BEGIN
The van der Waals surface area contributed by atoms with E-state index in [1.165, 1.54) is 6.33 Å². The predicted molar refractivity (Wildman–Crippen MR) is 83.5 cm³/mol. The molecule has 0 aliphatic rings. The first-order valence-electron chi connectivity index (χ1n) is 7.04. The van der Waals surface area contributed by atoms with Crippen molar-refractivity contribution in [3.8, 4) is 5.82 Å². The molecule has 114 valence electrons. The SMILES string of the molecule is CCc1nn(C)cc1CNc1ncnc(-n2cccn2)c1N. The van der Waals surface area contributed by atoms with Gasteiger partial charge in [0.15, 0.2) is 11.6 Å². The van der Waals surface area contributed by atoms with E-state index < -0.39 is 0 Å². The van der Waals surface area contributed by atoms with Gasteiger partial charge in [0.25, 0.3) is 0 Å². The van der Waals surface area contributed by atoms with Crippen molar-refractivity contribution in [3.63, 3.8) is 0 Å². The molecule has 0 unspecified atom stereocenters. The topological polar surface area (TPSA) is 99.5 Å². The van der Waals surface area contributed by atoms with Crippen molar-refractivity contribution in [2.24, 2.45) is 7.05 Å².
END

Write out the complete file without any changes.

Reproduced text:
The van der Waals surface area contributed by atoms with E-state index in [1.165, 1.54) is 6.33 Å². The predicted molar refractivity (Wildman–Crippen MR) is 83.5 cm³/mol. The molecule has 0 aliphatic rings. The first-order valence-electron chi connectivity index (χ1n) is 7.04. The van der Waals surface area contributed by atoms with Crippen molar-refractivity contribution in [3.8, 4) is 5.82 Å². The molecule has 114 valence electrons. The SMILES string of the molecule is CCc1nn(C)cc1CNc1ncnc(-n2cccn2)c1N. The van der Waals surface area contributed by atoms with Gasteiger partial charge in [0.15, 0.2) is 11.6 Å². The van der Waals surface area contributed by atoms with E-state index < -0.39 is 0 Å². The van der Waals surface area contributed by atoms with Gasteiger partial charge in [0.25, 0.3) is 0 Å². The van der Waals surface area contributed by atoms with Crippen molar-refractivity contribution in [3.63, 3.8) is 0 Å². The molecule has 0 unspecified atom stereocenters. The topological polar surface area (TPSA) is 99.5 Å². The van der Waals surface area contributed by atoms with Crippen molar-refractivity contribution in [2.24, 2.45) is 7.05 Å².